Definitions for email
This page provides all possible meanings and translations of the word email
electronic mail, e-mail, email(verb)
(computer science) a system of world-wide electronic communication in which a computer user can compose a message at one terminal that can be regenerated at the recipient's terminal when the recipient logs in
"you cannot send packages by electronic mail"
e-mail, email, netmail(verb)
communicate electronically on the computer
"she e-mailed me the good news"
a raised or embossed image pressed into metal, such as a seal pressed into a foil and attached to a document
Electronic mail, most commonly referred to as email or e-mail since ca. 1993, is a method of exchanging digital messages from an author to one or more recipients. Modern email operates across the Internet or other computer networks. Some early email systems required that the author and the recipient both be online at the same time, in common with instant messaging. Today's email systems are based on a store-and-forward model. Email servers accept, forward, deliver, and store messages. Neither the users nor their computers are required to be online simultaneously; they need connect only briefly, typically to a mail server, for as long as it takes to send or receive messages. Historically, the term electronic mail was used generically for any electronic document transmission. For example, several writers in the early 1970s used the term to describe fax document transmission. As a result, it is difficult to find the first citation for the use of the term with the more specific meaning it has today. An Internet email message consists of three components, the message envelope, the message header, and the message body.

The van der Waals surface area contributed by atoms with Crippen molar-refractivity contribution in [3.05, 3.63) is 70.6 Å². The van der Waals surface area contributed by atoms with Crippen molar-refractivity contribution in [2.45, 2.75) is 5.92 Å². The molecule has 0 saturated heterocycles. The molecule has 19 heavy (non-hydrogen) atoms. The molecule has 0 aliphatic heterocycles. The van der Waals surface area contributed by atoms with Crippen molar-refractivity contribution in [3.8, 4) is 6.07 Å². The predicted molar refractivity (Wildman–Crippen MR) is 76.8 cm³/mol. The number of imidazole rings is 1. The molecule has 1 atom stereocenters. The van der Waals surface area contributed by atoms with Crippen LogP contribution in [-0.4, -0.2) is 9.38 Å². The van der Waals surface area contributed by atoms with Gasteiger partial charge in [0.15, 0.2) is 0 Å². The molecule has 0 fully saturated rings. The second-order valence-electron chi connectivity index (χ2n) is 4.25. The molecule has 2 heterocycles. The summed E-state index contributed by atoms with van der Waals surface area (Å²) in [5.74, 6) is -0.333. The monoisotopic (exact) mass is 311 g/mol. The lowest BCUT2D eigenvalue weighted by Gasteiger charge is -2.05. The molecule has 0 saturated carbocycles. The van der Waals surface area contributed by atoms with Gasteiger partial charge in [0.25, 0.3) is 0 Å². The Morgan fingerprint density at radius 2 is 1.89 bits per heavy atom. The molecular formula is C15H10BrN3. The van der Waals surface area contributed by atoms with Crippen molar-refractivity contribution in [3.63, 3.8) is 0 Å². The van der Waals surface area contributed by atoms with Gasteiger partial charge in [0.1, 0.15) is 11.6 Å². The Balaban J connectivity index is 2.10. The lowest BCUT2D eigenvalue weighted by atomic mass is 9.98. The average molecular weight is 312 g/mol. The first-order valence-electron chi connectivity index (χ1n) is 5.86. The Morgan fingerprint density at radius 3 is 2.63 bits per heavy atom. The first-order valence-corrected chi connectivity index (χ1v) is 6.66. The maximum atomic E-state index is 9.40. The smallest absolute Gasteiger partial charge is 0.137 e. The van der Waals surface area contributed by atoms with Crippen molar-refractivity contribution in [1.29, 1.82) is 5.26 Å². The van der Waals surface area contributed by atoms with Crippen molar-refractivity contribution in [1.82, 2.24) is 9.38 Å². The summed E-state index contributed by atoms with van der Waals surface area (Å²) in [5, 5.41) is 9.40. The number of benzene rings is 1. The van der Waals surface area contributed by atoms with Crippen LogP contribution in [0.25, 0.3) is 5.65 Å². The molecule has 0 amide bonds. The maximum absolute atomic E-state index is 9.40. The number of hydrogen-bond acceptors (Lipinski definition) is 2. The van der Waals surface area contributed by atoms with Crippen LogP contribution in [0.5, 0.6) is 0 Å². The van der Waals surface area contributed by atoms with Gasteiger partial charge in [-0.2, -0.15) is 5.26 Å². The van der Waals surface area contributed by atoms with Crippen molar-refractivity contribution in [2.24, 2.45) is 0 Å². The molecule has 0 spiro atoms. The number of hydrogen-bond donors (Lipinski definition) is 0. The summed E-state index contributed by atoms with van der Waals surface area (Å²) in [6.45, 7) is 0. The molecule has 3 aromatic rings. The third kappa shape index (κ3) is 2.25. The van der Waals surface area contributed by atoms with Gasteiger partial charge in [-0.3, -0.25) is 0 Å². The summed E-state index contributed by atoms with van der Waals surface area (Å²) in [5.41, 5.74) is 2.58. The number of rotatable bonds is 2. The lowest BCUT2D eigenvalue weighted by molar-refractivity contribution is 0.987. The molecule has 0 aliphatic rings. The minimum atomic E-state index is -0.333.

The New Hacker's Dictionary
(also written ‘e-mail’ and ‘E-mail’) 1. n. Electronic mail automatically passed through computer networks and/or via modems over common-carrier lines. Contrast snail-mail, paper-net, voice-net. See network address. 2. vt. To send electronic mail.Oddly enough, the word emailed is actually listed in the OED; it means “embossed (with a raised pattern) or perh. arranged in a net or open work”. A use from 1480 is given. The word is probably derived from French émaillé (enameled) and related to Old French emmailleüre (network). A French correspondent tells us that in modern French, ‘email’ is a hard enamel obtained by heating special paints in a furnace; an ‘emailleur’ (no final e) is a craftsman who makes email (he generally paints some objects (like, say, jewelry) and cooks them in a furnace).There are numerous spelling variants of this word. In Internet traffic up to 1995, ‘email’ predominates, ‘e-mail’ runs a not-too-distant second, and ‘E-mail’ and ‘Email’ are a distant third and fourth.
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